Helios to the Stratosphere

Dean Sigler Batteries, Electric Powerplants, Sustainable Aviation Leave a Comment

Miguel Iturmendi has been exploring the stratosphere and beyond in the Perlan 2 sailplane and his Helios Horizon electrically-launched craft.  He flew in the Perlan 2 sailplane in 2018 to over 65,000 feet, and more recently took part in a demonstration flight in that aircraft.  His ongoing efforts with the Horizon are increasing altitude records for electric aircraft.

He lives in Florida, where he leads the Helios Horizon project and works on the aircraft, a modified Pipistrel Taurus electric motorglider.  For record flights, he takes the craft to Minden, Nevada, where the Perlan 2 resides when it is in the States.  The most recent flights took place near Bishop, California, a location for many historic soaring flights.

The spring test campaign demonstrated several flights between 17,500 and 24,000 feet on battery power.  The team never used more than 60 percent of the total pack’s energy, indicating future flights could go higher.  (After all, you have a sailplane in which you can return to base.)

On his Linked In page, Miguel describes recent progress and his hopes for expanding the flight’s altitudes.  “Helios Horizon finished the Spring test campaign demonstrating several flights between 17,500 to 24,000 feet, all test flights using battery power only and less than 60% of the total pack. We are going to use the summer to install several improvements including new batteries 11-12% better density. Our gratitude to all the team members, our sponsors, donors and foundations that made Us the highest multi-crew electric aircraft flying today. We will return to the sky in the fall for higher altitudes!”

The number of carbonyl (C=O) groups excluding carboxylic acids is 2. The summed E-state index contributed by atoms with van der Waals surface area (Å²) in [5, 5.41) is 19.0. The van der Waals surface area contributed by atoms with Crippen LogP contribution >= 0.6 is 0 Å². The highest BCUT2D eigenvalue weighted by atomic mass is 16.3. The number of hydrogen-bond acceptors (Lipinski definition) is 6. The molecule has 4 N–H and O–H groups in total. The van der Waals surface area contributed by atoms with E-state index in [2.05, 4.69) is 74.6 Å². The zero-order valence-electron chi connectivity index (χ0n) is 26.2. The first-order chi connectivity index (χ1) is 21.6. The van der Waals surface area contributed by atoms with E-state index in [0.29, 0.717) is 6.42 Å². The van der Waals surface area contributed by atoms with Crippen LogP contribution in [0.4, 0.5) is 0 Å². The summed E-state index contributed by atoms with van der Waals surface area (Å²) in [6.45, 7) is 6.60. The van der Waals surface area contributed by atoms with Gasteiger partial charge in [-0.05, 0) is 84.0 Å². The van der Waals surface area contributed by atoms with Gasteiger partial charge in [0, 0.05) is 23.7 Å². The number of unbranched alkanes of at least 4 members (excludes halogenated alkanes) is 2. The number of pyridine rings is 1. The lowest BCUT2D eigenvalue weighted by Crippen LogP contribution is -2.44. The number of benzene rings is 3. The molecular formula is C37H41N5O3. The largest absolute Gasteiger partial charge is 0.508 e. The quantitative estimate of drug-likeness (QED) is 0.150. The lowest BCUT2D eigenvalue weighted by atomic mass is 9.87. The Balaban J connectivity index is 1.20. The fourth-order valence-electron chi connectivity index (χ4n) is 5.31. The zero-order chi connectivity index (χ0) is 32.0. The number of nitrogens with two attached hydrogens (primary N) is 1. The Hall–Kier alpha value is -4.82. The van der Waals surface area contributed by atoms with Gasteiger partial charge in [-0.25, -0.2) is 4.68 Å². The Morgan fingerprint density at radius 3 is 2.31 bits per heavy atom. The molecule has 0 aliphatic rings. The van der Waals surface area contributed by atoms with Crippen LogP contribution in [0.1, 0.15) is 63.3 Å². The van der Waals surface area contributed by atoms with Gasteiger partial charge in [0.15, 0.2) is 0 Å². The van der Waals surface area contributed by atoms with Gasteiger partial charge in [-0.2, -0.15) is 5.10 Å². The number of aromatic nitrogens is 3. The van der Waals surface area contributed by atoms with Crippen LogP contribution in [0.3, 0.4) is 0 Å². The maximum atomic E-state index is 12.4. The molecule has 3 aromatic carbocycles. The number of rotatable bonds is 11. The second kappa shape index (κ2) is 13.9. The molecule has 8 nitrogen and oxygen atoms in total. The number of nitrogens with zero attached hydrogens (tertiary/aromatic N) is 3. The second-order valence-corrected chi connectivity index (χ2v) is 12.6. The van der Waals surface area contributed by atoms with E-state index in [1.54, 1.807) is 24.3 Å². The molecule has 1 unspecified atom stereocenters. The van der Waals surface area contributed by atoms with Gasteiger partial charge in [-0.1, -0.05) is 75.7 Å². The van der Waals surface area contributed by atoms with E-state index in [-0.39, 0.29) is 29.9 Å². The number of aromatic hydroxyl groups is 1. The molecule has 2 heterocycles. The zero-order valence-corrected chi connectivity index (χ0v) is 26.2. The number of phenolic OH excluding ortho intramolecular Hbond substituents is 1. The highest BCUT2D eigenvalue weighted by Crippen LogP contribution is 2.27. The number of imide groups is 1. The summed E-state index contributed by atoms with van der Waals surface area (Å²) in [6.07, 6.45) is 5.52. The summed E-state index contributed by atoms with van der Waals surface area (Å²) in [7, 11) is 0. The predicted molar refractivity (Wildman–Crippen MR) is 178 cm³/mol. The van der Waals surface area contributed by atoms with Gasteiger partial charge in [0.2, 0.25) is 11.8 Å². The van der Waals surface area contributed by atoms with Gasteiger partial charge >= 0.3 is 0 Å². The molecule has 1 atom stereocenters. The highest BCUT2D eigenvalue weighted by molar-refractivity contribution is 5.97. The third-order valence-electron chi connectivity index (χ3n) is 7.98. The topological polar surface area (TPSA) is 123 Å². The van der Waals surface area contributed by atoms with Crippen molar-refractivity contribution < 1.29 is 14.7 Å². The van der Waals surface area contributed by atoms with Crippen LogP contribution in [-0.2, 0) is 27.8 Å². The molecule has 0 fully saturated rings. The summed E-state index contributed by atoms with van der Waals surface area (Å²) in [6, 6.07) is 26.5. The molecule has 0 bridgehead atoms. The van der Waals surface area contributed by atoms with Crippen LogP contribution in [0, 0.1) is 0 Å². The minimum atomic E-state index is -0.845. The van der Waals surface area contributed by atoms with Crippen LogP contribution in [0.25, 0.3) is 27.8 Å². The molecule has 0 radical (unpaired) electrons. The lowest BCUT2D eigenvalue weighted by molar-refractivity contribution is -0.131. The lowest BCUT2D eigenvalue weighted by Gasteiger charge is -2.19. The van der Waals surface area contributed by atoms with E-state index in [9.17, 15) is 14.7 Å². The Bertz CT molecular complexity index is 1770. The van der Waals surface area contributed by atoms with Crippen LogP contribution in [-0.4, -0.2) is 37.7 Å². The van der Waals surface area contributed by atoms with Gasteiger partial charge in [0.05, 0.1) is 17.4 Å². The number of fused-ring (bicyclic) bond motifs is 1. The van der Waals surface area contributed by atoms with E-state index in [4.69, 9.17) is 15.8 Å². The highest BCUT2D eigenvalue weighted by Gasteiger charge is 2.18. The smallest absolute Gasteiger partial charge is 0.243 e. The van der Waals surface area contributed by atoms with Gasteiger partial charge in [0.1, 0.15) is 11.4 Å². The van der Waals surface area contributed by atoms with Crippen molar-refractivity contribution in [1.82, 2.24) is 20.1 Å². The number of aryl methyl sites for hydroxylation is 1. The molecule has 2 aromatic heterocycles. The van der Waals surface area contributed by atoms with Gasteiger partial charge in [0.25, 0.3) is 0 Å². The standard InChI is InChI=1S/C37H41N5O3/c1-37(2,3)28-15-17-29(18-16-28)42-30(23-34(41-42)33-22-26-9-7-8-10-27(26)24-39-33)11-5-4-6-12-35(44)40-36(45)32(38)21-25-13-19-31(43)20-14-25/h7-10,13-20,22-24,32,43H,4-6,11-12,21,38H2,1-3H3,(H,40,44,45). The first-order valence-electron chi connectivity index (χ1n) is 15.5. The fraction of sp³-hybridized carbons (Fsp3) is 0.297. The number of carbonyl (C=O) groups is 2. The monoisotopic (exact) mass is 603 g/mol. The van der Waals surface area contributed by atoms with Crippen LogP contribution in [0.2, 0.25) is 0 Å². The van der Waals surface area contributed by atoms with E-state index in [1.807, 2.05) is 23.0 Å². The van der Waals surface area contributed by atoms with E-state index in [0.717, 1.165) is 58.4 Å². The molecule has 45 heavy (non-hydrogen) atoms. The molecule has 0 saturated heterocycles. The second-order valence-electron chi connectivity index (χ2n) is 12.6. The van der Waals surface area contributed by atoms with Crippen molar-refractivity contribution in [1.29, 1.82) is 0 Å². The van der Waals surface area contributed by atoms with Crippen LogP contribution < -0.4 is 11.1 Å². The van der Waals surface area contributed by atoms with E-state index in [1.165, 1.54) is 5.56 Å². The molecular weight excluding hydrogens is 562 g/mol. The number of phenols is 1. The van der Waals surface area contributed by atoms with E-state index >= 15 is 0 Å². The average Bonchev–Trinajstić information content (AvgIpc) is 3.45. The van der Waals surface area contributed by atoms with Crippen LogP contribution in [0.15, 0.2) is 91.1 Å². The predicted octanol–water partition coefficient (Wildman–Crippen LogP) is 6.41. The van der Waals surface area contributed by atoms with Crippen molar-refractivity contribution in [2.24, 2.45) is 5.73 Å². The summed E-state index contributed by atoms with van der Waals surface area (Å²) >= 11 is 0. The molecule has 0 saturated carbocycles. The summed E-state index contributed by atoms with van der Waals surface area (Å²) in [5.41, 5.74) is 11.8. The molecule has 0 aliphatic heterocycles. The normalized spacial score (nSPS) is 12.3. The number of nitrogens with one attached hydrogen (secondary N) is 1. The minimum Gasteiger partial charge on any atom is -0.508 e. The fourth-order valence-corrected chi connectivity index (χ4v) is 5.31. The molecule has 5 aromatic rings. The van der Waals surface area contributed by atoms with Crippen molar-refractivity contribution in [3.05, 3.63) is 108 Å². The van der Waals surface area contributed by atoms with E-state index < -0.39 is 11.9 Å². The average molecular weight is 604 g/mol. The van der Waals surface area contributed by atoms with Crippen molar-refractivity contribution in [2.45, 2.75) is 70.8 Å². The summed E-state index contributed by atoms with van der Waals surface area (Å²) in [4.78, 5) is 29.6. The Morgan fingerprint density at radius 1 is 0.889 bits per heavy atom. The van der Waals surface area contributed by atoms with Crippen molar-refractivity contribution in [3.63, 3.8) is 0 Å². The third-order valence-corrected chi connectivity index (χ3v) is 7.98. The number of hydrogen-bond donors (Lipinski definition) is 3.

Helios Horizon at Minden, Nevada, having established new altitude records for aircraft under 500 kilograms

The Pipistrel has a 49-foot (15-meter) wingspan, a standard-class wing on what would normally be a single-seat sailplane.  The Taurus, on which the Helios Horizon is based, is meant as a pleasure touring machine, though.  Miguel’s other altitude-seeking aircraft, the Perlan 2, has an 84-foot wing specially designed for extreme high flight.  With extended wings, the Horizon will explore the lower edges of the stratosphere, a matter of concern for air travelers because of increasing turbulence.  As Miguel reaches upward with his flights, perhaps the meteorological understanding that is sure to follow can be combined with the higher-altitude findings from the Perlan Project to provide enhanced weather briefings.

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